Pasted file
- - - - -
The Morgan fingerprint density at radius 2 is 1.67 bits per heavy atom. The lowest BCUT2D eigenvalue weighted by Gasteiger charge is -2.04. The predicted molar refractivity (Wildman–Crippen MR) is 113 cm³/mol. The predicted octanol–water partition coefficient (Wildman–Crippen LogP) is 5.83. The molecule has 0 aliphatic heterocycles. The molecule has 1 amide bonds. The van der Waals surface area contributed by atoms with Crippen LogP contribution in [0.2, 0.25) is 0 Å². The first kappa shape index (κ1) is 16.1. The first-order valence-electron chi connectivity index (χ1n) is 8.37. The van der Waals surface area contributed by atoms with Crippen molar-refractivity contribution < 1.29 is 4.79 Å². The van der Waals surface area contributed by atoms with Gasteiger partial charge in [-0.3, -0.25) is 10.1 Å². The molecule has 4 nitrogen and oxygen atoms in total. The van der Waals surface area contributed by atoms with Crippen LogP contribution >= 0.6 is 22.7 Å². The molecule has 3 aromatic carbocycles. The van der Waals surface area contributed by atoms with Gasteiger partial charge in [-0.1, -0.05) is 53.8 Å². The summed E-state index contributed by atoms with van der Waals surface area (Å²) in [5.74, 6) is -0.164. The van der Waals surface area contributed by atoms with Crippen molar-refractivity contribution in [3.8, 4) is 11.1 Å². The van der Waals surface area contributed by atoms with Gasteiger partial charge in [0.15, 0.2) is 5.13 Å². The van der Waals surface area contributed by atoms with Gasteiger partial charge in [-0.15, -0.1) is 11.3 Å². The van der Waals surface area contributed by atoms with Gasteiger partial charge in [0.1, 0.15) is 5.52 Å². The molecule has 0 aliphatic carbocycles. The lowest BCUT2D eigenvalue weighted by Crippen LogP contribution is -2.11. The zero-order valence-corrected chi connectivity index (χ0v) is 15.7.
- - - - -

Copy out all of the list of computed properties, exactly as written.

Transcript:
The Morgan fingerprint density at radius 2 is 1.67 bits per heavy atom. The lowest BCUT2D eigenvalue weighted by Gasteiger charge is -2.04. The predicted molar refractivity (Wildman–Crippen MR) is 113 cm³/mol. The predicted octanol–water partition coefficient (Wildman–Crippen LogP) is 5.83. The molecule has 0 aliphatic heterocycles. The molecule has 1 amide bonds. The van der Waals surface area contributed by atoms with Crippen LogP contribution in [0.2, 0.25) is 0 Å². The first kappa shape index (κ1) is 16.1. The first-order valence-electron chi connectivity index (χ1n) is 8.37. The van der Waals surface area contributed by atoms with Crippen molar-refractivity contribution < 1.29 is 4.79 Å². The van der Waals surface area contributed by atoms with Gasteiger partial charge in [-0.3, -0.25) is 10.1 Å². The molecule has 4 nitrogen and oxygen atoms in total. The van der Waals surface area contributed by atoms with Crippen LogP contribution >= 0.6 is 22.7 Å². The molecule has 3 aromatic carbocycles. The van der Waals surface area contributed by atoms with Gasteiger partial charge in [-0.1, -0.05) is 53.8 Å². The summed E-state index contributed by atoms with van der Waals surface area (Å²) in [5.74, 6) is -0.164. The van der Waals surface area contributed by atoms with Crippen molar-refractivity contribution in [3.8, 4) is 11.1 Å². The van der Waals surface area contributed by atoms with Gasteiger partial charge in [0.15, 0.2) is 5.13 Å². The van der Waals surface area contributed by atoms with Gasteiger partial charge in [-0.15, -0.1) is 11.3 Å². The van der Waals surface area contributed by atoms with Gasteiger partial charge in [0.1, 0.15) is 5.52 Å². The molecule has 0 aliphatic carbocycles. The lowest BCUT2D eigenvalue weighted by Crippen LogP contribution is -2.11. The zero-order valence-corrected chi connectivity index (χ0v) is 15.7.